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Friday, April 19, 2024

Commentary: Disingenuity in diversity reverses representation efforts in film and entertainment

The industry’s forced depiction of diversity proves to be more damaging for marginalized communities than a lack of it

By SUN YIE — arts@theaggie.org 

Retconning, also known as retroactive continuity, is a term used to describe creators who retroactively add details that alter fundamental elements of their work; for instance, they might revive a dead character, add details that solve gaping plot holes or address other illogical discontinuities. However, some creators, like J.K. Rowling, might retcon their work to shoehorn in disingenuous representations of diversity to pander to their audience, causing more damage to marginalized communities through their forced attempts of representation than the harm caused by the lack of it.

In 2007, Rowling sent fans reeling when she declared in an interview that the beloved, wise wizard Dumbledore of her “Harry Potter” series was gay. While a few fans interpreted this information to mean that Rowling would include more diversity in her work going forward, most were outraged by her performative activism and blatant queerbaiting. Though Rowling justified the dubiousness of this choice by claiming that her series was told through Harry Potter’s lens, thus making Dumbledore’s sexuality entirely possible, many fans retorted that there could have been queer relationships among students as well, especially during the Yule Ball, the wizard-world version of prom. This drove fans to claim that Rowling’s retconning had given her the space to act as an ally for marginalized communities without losing her profits, since none of this so-called allyship has been legitimized in her actual works — at least, not until her most recent work, “Fantastic Beasts: The Secrets of Dumbledore.” 

Rowling’s latest film begins with a younger Dumbledore locked in a battle with a younger Grindelwald, the wizarding crime-lord who wants to rid the world of Muggles, or non-wizards. While the two exchange magical battle spells, Dumbledore declares, “I was in love with you,” and then the screen cuts to Newt Scamander, the protagonist of the “Fantastic Beasts” series. Dumbledore’s grand proclamation of love lasts a total of five seconds on-screen, an accurate exhibit of Rowling and the Warner Brothers’ idea of adequate diversity and queer representation.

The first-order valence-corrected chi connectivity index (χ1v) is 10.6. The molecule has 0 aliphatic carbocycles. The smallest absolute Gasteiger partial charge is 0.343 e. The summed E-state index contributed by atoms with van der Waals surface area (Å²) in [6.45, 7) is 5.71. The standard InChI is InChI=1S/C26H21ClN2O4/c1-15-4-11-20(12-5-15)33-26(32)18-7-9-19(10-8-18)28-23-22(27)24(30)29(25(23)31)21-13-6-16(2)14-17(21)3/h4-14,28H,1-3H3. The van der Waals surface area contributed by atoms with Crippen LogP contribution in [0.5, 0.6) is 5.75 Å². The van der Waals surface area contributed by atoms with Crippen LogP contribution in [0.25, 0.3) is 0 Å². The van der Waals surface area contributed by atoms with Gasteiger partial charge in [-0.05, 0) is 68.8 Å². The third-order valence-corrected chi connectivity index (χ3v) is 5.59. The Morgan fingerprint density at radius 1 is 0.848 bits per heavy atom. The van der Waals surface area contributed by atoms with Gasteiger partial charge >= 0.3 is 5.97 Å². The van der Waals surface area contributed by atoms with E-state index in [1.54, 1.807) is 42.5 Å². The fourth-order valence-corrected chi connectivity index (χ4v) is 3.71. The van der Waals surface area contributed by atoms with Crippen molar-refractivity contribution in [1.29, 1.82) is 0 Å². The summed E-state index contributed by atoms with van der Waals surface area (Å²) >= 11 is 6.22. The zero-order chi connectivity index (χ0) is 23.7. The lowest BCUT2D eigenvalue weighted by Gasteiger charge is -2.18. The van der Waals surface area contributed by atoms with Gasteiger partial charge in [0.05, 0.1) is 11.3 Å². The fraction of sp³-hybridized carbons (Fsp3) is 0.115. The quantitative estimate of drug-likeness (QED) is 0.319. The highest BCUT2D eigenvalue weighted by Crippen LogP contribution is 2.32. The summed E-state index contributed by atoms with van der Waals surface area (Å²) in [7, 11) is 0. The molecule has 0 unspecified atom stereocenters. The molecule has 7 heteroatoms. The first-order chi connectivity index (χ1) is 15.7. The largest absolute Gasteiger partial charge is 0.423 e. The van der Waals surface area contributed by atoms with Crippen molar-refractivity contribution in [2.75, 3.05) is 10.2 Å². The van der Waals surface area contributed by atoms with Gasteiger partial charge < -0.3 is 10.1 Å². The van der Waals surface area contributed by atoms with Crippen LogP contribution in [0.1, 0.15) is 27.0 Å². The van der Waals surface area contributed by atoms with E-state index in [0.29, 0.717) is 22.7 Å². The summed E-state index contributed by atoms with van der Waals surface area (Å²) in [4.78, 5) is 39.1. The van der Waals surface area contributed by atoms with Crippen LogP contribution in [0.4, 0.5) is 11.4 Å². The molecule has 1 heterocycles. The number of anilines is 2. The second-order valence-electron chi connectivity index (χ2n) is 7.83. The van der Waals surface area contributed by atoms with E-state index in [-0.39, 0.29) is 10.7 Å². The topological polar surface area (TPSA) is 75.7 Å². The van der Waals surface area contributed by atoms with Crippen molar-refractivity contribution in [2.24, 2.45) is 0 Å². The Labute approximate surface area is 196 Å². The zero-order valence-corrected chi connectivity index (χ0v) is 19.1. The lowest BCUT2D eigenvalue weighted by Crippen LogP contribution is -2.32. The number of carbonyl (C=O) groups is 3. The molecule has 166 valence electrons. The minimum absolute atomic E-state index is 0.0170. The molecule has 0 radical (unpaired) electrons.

Even worse than forcing these fragments of representation, though, is the fact that the Warner Brothers have admitted to erasing more scenes that would have supported Dumbledore and Grindelwald’s romantic relationship. They claimed to have done so to appease their Chinese audience, demonstrating their desire for profit at the cost of queer erasure. Considering Rowling’s ties to the Warner Brothers, this erasure makes her claims of allyship even more disingenuous and performative, demonstrating the growing need for the media industry to spotlight creators who represent marginalized communities in a healthy way. 

This erasure of queer representation by Rowling and the Warners Brothers has been mirrored by other streaming companies, like Netflix and Hulu, and bigger film franchises, like Star Wars and Marvel. Take, for instance, the unnamed Resistance fighter pilot couple who shared a kiss in “The Rise of Skywalker” that was so brief, it might have been missed by a blink. From the same franchise, Finn, one of the trilogy’s protagonists played by John Boyega, was erased from movie posters that were advertised to Chinese audiences and subsequently marginalized throughout the rest of the trilogy. Likewise, in his own series on Disney Plus, Loki had been confirmed to be bisexual, but the possibility of exploring his fluid sexuality was soon after abandoned by the showrunner. 

By providing their audience with these breadcrumbs of acknowledgment to these marginalized communities, the entertainment industry is able to continue garnering praise while maintaining these hollow acts of inclusivity. Though there has been an increase in well-written, constructive portrayals of queer and other marginalized communities, such as “Steven Universe,” “Sex Education” and “Heartstopper,” these shows are few and far between. The truth remains that the entertainment industry still has much more room to grow in terms of adopting real methods of change in the name of diversity. 

Written by: Sun Yie — arts@theaggie.org


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